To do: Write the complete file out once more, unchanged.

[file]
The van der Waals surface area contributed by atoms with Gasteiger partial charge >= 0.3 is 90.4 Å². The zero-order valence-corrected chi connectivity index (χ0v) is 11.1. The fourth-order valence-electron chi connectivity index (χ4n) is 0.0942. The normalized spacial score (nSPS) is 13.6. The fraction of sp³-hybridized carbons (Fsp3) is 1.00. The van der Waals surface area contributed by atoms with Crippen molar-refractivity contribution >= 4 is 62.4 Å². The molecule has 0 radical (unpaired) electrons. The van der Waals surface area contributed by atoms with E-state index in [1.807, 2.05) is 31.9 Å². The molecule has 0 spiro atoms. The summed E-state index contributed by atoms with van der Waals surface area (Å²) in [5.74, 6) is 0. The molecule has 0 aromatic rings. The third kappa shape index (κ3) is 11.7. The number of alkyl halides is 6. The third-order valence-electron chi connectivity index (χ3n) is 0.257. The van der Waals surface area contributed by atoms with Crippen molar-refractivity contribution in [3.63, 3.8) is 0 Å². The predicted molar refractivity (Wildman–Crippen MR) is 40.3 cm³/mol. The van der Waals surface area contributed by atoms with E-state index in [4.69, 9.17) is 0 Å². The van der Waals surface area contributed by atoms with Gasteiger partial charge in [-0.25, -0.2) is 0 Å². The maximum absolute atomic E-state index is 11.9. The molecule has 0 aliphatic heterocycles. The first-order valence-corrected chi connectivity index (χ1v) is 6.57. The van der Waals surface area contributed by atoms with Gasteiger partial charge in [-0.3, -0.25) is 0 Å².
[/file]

The van der Waals surface area contributed by atoms with Gasteiger partial charge >= 0.3 is 90.4 Å². The zero-order valence-corrected chi connectivity index (χ0v) is 11.1. The fourth-order valence-electron chi connectivity index (χ4n) is 0.0942. The normalized spacial score (nSPS) is 13.6. The fraction of sp³-hybridized carbons (Fsp3) is 1.00. The van der Waals surface area contributed by atoms with Crippen molar-refractivity contribution >= 4 is 62.4 Å². The molecule has 0 radical (unpaired) electrons. The van der Waals surface area contributed by atoms with E-state index in [1.807, 2.05) is 31.9 Å². The molecule has 0 spiro atoms. The summed E-state index contributed by atoms with van der Waals surface area (Å²) in [5.74, 6) is 0. The molecule has 0 aromatic rings. The third kappa shape index (κ3) is 11.7. The number of alkyl halides is 6. The third-order valence-electron chi connectivity index (χ3n) is 0.257. The van der Waals surface area contributed by atoms with Crippen molar-refractivity contribution in [3.63, 3.8) is 0 Å². The predicted molar refractivity (Wildman–Crippen MR) is 40.3 cm³/mol. The van der Waals surface area contributed by atoms with E-state index in [4.69, 9.17) is 0 Å². The van der Waals surface area contributed by atoms with Gasteiger partial charge in [-0.25, -0.2) is 0 Å². The maximum absolute atomic E-state index is 11.9. The molecule has 0 aliphatic heterocycles. The first-order valence-corrected chi connectivity index (χ1v) is 6.57. The van der Waals surface area contributed by atoms with Gasteiger partial charge in [-0.3, -0.25) is 0 Å².